Wednesday, June 8, 2022

Industrial Fiction: Here is the Deal

Malichi was met at the entrance to the material delivery bull-pen by his boss. "Don't bother to put your things down. Come with me."

Peeking inside, Malichi saw his counterpart from third-shift handing out assignments to his workers.

His boss led him to "Mahgony row", the suite of offices in front of the production complex. The building was sheathed in marble and glass and is what the public saw when they drove down the public road in front of the complex.

Malichi's boss led him to a door that read "Charlie Townsend, Director of Human Resources". "Go in" was all his boss said. His boss did not go through the door and into the room with him.

Malichi saw his boss's boss sitting at a table along with another individual. Malichi assumed it was the new Director of Human Resources. Malichi didn't bother to keep track of the top HR people because of the high turnover rate.

"Sit down" Charlie Townsend said without a hint of a smile.

"This is a disciplinary interview" Charlie stated.

"We have evidence that you violated one of the shop rules yesterday and vandalized property with the value assessed as being in excess of $1000" Charlie said. "Do you have anything to say?"

"I don't know what you are talking about" Malichi said. He felt he was on firm ground because he had been careful.

"At approximately 5:48 yesterday afternoon a truck was vandalized in the company parking lot. We have evidence that you are the person who did it" Townsend insisted.

A slight chill went down Malichi's spine. That was exactly when he had keyed Snodgrass's truck.

"You can't have any evidence of anything because I didn't do nothing" Malichi insisted.

"The way this works is that you would ordinarily be summarily fired but since you are less than five years from retirement the company requires that we make you an offer" Townsend informed Malichi.

"If you admit to what you did and agree to go in for mental-health treatment, we will put you on Workman's Comp for the duration of the treatment. Once you are certified fit for employment you will be offered a job somewhere in the corporation but it will not be here, nor will it be in Material" Townsend said.

Malichi's boss's boss nodded in agreement.

"If you refuse this offer, and remember you only need another five years to be fully vested for retirement, then we turn over the evidence to the police and the victim already informed us that he will seek prosecution."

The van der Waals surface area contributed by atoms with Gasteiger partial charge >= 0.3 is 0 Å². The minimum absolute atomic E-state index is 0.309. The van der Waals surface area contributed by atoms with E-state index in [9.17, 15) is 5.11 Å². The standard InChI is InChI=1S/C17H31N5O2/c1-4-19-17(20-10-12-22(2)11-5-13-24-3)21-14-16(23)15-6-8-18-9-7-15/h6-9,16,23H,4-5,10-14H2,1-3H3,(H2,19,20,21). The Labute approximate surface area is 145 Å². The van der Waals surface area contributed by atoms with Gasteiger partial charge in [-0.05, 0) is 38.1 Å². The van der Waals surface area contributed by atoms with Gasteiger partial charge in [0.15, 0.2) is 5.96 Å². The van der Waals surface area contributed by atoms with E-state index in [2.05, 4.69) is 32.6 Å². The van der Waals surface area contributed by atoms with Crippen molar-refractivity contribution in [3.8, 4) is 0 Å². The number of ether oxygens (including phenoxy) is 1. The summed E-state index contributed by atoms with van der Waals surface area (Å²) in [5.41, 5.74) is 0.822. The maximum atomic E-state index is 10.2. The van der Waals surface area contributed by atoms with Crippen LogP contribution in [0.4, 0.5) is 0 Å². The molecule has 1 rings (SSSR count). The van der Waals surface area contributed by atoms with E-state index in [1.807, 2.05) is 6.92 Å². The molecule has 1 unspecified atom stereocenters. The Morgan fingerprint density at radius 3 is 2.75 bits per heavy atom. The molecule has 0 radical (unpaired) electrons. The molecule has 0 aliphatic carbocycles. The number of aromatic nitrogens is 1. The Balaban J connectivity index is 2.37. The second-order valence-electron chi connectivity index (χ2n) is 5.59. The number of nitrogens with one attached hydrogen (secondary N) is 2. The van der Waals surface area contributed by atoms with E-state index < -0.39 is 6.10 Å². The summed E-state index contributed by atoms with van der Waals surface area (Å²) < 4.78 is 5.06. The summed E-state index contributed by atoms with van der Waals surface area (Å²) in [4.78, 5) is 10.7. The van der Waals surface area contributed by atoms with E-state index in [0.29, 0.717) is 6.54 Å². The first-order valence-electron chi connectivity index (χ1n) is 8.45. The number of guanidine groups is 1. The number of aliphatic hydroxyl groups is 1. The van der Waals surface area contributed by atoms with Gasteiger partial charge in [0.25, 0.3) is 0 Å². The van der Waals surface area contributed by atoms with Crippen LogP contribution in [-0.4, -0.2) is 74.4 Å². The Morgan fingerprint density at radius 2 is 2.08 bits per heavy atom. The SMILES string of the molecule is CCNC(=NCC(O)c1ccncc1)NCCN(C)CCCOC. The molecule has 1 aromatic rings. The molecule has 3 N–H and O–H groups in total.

"Company policy requires that we give you five minutes to consider the two options before demanding an answer. Your five minutes starts now" Townsend said as he pushed the stop-watch function on his Timex Ironman watch.

Malichi leaned back. No way was he going to make their job easy. He had been in dozens of employee "disciplinary interviews" and he had used the exact, same threats and methods of intimidation. He had also used time to make them sweat.

He laced his fingers together and placed them behind his head, then he leaned back in his chair and waited. They had nothing.

At the "ding" Townsend asked "What is your decision?"

"I didn't do nothing so I can't confess to nothing" Malichi said. They weren't dealing with some rube who had never been around the block.

Townsend looked at the two forms in front of him. He slid one across the table to Malichi and said "Sign this form verifying that was your decision. No appeals will be considered after you sign it."

Malichi scanned it. It was a short paragraph stating that he denied the charges and chose to not opt for mental-health services.

Malichi signed it with a flourish. Style matters in situations like this.

Then Townsend signed it. Then Malichi's boss's boss.

Townsend tapped a button on his phone. "Please have security come to my office to escort a former employee off the premises." 

They must have been waiting right outside the door. Two beefy, young guys came in and stood to either side of Malichi but did not touch him. A third security person with a holstered taser was standing in the doorway.

"Hey. What the hell are you doing. I didn't do nothing" Malichi insisted. "Ain't no reason to be treating me like a criminal. You got NOTHING on me."

That is when Malichi's boss's boss spoke up.

"Malichi, you outsmarted yourself. You forgot that the thumbswipe to key-on your tugger reads your thumbprint. The tugger GPS showed you going out the back-gate and then taking a path to avoid security cameras. The GPS shows you parking behind the truck you vandalized for three minutes and then making your way back. The guard at the back-gate confirmed that you were the person driving the tugger in both directions."

Third shift material delivery drivers who were leaving the facility at the end of their shift saw Malichi being escorted to his vehicle by security. Tears were streaming down his face.

Next Installment


  1. I have only ever had to let two people go in my work history and it was incredibly uncomfortable, even when I had the appropriate weight of HR behind me.

    That said - when they make you an offer, you always take the offer. Even if for some reason the events were not nearly as final as they are here, you are now on a list somewhere and it is just a matter of time.